eBay – 15 Years

eBay: The First 15 Years.

 

Yes, you read that correctly: fiftteen years. eBay was created in September 1995,

…by a man called Pierre Omidyar, who was living in San Jose. He wanted his site –
then called ‘AuctionWeb’ – to be an online marketplace, and wrote the first code
for it in one weekend.

It was one of the first websites of its kind in the
world. The name ‘eBay’ comes from the domain Omidyar used for his site. His
company’s name was Echo Bay, and the ‘eBay AuctionWeb’ was originally just one
part of Echo Bay’s website at ebay.com. The first thing ever sold on the site
was Omidyar’s broken laser pointer, which he got $14 for.

The site quickly became massively popular, as sellers came to list all sorts of
odd things and buyers actually bought them. Relying on trust seemed to work
remarkably well, and meant that the site could almost be left alone to run
itself. The site had been designed from the start to collect a small fee on each
sale, and it was this money that Omidyar used to pay for AuctionWeb’s expansion.
The fees quickly added up to more than his current salary, and so he decided to
quit his job and work on the site full-time. It was at this point, in 1996, that
he added the feedback facilities, to let buyers and sellers rate each other and
make buying and selling safer.

In 1997, Omidyar changed AuctionWeb’s – and his company’s – name to ‘eBay’,
which is what people had been calling the site for a long time. He began to
spend a lot of money on advertising, and had the eBay logo designed. It was in
this year that the one-millionth item was sold (it was a toy version of Big Bird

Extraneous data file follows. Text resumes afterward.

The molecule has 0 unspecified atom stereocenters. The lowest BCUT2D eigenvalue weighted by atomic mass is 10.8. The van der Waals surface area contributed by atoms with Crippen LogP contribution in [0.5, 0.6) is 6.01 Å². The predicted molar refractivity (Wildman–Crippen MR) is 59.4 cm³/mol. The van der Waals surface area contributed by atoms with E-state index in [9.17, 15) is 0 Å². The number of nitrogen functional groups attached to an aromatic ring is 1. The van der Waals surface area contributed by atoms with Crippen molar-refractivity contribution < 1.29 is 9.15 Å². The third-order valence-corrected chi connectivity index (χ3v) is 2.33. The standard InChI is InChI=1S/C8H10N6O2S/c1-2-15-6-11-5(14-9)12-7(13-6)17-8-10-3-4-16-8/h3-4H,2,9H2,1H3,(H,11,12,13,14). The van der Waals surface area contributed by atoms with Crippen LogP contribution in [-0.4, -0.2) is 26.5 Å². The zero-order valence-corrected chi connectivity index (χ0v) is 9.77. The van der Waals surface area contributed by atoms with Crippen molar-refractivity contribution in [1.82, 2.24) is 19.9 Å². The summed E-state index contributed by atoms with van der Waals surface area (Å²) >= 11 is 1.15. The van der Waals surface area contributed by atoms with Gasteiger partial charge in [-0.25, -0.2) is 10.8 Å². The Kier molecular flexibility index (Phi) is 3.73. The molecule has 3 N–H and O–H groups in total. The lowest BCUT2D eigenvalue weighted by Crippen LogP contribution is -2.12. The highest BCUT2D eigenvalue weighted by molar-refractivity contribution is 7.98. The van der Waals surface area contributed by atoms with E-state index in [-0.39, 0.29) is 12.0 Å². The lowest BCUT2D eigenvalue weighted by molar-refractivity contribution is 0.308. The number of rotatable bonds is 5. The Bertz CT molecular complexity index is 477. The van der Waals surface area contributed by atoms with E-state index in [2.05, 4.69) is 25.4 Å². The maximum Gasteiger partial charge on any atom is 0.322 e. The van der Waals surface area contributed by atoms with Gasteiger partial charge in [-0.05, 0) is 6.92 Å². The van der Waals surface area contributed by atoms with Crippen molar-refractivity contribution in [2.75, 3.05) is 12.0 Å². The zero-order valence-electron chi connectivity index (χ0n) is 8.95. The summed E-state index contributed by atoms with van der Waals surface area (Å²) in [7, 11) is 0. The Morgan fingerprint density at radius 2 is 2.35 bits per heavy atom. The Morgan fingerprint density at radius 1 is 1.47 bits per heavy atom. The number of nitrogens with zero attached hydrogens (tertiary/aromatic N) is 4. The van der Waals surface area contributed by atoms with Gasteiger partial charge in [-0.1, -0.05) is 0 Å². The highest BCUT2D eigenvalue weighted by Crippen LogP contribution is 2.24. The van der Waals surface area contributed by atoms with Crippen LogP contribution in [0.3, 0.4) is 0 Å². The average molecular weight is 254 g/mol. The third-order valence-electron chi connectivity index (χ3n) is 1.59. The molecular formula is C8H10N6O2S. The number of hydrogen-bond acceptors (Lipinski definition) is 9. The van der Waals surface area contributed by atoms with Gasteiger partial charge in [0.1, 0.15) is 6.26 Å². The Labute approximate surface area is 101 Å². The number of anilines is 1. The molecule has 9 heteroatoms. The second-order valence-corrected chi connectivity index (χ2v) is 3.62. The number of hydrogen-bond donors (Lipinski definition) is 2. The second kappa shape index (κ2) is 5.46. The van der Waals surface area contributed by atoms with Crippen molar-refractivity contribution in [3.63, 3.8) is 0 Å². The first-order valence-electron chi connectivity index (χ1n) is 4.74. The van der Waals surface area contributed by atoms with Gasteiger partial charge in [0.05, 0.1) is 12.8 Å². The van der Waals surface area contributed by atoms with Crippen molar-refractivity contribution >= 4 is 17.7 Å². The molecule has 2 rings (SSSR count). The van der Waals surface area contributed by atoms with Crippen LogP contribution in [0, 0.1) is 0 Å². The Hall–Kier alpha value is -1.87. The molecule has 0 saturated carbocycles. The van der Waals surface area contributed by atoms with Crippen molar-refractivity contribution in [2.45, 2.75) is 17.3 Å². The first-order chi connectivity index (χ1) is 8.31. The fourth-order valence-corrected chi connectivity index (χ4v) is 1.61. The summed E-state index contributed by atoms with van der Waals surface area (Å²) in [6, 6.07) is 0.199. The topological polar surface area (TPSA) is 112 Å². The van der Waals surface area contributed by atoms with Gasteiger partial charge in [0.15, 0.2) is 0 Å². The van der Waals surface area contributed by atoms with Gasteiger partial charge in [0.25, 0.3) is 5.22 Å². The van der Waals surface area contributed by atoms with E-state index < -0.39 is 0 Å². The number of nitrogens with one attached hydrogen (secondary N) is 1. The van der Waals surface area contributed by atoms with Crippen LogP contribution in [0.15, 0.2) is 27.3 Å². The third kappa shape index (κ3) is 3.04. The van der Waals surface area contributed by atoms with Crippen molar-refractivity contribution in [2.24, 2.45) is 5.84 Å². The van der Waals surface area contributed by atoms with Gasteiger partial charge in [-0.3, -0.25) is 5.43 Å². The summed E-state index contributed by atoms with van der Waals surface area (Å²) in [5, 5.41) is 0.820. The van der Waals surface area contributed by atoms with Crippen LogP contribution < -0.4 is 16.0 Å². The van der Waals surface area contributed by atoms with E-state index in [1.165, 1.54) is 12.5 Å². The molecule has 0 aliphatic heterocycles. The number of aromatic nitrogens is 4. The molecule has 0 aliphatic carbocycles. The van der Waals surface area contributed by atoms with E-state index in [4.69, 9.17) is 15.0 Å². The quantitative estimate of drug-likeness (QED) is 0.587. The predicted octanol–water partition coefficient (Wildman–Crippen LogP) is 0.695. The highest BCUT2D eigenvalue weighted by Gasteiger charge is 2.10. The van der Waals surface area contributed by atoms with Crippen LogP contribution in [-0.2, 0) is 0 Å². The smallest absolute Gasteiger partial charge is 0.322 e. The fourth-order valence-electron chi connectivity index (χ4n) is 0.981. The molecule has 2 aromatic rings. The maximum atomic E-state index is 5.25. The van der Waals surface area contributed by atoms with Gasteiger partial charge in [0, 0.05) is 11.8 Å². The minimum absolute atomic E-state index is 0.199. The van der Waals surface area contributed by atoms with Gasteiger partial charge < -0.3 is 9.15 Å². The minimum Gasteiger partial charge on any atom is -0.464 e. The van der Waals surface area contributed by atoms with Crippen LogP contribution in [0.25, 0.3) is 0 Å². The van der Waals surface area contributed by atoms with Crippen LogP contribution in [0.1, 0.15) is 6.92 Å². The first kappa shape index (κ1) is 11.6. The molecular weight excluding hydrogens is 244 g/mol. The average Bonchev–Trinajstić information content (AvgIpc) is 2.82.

from Sesame Street).

Then, in 1998 – the peak of the dotcom boom – eBay became big business, and the
investment in Internet businesses at the time allowed it to bring in senior
managers and business strategists, who took in public on the stock market. It
started to encourage people to sell more than just collectibles, and quickly
became a massive site where you could sell anything, large or small. Unlike
other sites, though, eBay survived the end of the boom, and is still going
strong today.

1999 saw eBay go worldwide,

…launching sites in the UK, Australia and Germany.

eBay bought half.com, an Amazon-like online retailer, in the year 2000 – the
same year it introduced Buy it  Now – and bought PayPal, an online payment
service, in 2002.

Pierre Omidyar has now earned an estimated $3 billion from eBay, and still
serves as Chairman of the Board. Oddly enough, he keeps a personal weblog at
http://pierre.typepad.com. There are now literally millions of items bought and
sold every day on eBay, all over the world. For every $100 spent online
worldwide, it is estimated that $14 is spent on eBay – that’s a lot of laser
pointers.

 

Now that you know the history of eBay, perhaps you’d like to know how it could
work for you? Our next email will give you an idea of the possibilities.

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